5 MORE of the Greatest Batman Stories Ever Told (And 5 They Forgot About)

Final outing, everybody. For the past month, I’ve been looking over The Greatest Batman Stories Ever Told, a paperback collection released in 1988 to capitalize on 1989’s Batman movie directed by Tim Burton and starring Michael Keaton and Jack Nicholson. This collection was a massive treasure trove of Batman stories covering from his earliest adventures to the then recent mid-eighties. In our past two columns we’ve looked at twenty of the collected stories, with the first column covering the 1930s through the 1950s, and the second covering the 1960s through the late 1970s. Today, we’ll be looking through the final five stories collected in the paperback as well as some stories released in the last 30 years that might fit in naturally. So for one last time, come with me and let’s light the Bat-Signal.


Source: wymann.com

10. The Deadshot Ricochet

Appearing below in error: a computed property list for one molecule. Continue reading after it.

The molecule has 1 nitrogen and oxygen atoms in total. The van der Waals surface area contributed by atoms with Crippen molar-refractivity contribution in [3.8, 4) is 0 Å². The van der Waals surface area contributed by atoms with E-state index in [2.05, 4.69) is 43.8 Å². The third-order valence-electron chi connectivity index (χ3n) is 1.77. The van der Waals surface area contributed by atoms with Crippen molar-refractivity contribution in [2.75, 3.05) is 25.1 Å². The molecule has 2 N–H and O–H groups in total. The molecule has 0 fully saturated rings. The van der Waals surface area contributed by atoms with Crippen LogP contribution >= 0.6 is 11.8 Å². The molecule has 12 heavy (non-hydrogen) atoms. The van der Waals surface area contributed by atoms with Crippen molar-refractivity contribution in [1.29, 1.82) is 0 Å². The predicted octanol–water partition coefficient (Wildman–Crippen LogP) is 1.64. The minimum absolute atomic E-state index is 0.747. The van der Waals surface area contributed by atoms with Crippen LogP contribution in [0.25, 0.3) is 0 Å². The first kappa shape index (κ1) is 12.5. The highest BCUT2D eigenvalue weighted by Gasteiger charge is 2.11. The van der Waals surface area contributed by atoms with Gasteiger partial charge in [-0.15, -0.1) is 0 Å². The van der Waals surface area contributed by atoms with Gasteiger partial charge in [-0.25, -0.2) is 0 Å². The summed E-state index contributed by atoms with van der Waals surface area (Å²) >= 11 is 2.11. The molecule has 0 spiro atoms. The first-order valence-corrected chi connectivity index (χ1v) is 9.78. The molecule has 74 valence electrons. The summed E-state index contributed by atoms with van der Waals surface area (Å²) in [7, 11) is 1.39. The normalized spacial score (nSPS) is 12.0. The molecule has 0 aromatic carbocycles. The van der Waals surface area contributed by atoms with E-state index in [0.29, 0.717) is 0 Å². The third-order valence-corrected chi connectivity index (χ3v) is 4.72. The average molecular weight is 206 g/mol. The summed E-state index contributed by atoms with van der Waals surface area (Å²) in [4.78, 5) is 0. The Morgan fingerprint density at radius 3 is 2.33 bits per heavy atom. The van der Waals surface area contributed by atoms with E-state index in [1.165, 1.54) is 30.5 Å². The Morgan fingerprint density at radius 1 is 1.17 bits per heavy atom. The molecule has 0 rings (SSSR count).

Detective Comics # 474 (1978)


Good old fashioned Headshot story, folks!

Deadshot himself first appeared way back in the 40s but he didn’t gain his personality and distinctive costume until this issue. In the story, Batman is preoccupied by his relationship with Silver St. Cloud, a woman whom Bruce Wayne has been dating. And it seems that Silver is figuring out his secret identity.

Meanwhile, Penguin has just arrived in jail and is about to break out when Floyd Lawton steals his means of escape and breaks loose himself. And this is when he attacks the Dark Knight with a spiffy new outfit. If there’s one thing I was shocked by, it’s how little of this comic actually has Deadshot in it. It’s maybe six pages. But they are an amazing six pages.

That costume is an all time great and Floyd’s personality may be bare, but it’s enough of a skeleton for Ostrander to build an incredible character on to. The final fight on the giant typewriter is glorious and well worth the price of admission.

One of the Greatest Batman Stories of All Time?: Hard to say. The Deadshot pages are definitely up there, but too much of the comic revolves around other matters for me to really fairly count it.